Code-switching has been proposed as a way to establish an identity (Piller, 2002). For example, De Fina (2007) looked at groups of Italian American men to reveal their code-switching patterns. De Fina found that the linguistic behaviors of an individual often influence those around them, so it may be that one partner may be influenced by the code-switching patterns of their partner. This theory was supported by Code switching in Mixed Couples that Code-switching has a specific reason for it. One of the reasons of code according to the findings was politeness. One of the partners would often accommodate to the other by switching the language. Some Code switching happens because of solidarity to establish a closer relationship. Lastly code-switching also shows confirmation (Dumaning 2015). Pietikainen also mentioned that lexical gap might be the reason for code switching. When a partner cannot successfully recall or produce the English word, they will sometimes use their partner’s first language (L1) instead of their L1 to ensure their partner understands (Pietikainen 2014).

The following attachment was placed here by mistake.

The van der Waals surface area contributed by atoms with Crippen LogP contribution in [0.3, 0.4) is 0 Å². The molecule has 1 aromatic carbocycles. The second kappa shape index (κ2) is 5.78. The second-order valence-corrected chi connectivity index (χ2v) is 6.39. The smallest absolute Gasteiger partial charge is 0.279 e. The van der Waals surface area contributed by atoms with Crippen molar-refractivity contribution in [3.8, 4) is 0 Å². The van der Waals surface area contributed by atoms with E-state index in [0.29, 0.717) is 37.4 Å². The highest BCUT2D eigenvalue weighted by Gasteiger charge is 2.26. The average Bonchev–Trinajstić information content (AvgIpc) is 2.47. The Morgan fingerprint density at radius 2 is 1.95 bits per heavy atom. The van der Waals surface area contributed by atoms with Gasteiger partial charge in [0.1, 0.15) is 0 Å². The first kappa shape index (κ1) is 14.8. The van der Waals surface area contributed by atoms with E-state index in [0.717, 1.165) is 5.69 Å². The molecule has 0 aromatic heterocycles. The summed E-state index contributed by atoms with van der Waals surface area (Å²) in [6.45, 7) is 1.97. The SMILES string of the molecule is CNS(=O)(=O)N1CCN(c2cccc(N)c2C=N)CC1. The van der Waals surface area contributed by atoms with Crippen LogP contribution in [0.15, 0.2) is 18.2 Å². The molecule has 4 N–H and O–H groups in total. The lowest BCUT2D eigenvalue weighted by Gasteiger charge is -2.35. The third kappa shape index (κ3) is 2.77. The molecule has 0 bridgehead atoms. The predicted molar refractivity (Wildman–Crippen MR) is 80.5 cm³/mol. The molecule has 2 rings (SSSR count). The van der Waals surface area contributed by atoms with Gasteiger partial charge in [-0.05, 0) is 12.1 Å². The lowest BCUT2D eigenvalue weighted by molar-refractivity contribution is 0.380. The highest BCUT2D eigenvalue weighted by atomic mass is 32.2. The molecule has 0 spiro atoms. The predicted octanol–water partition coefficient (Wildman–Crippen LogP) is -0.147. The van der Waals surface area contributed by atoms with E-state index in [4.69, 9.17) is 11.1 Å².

Yodanis et al. (2007) studied the effects of bilingualism on couples’ relationships and found that having different native languages did not create more communication problems in couples with the same native languages. This suggests that these couples work harder and more effectively on their communication. The article ELF Couples and Automatic Code-Switching focuses on ELF couples and how code-switching influence their communication. The more common languages the couples shared the more they code-switched during their communication. Pietikainen found out that code-switching is automatic and unconscious and concluded that code-switching is the result of ELF couples’ relaxed atmosphere in their lives (Pietikainen 2014).

Methods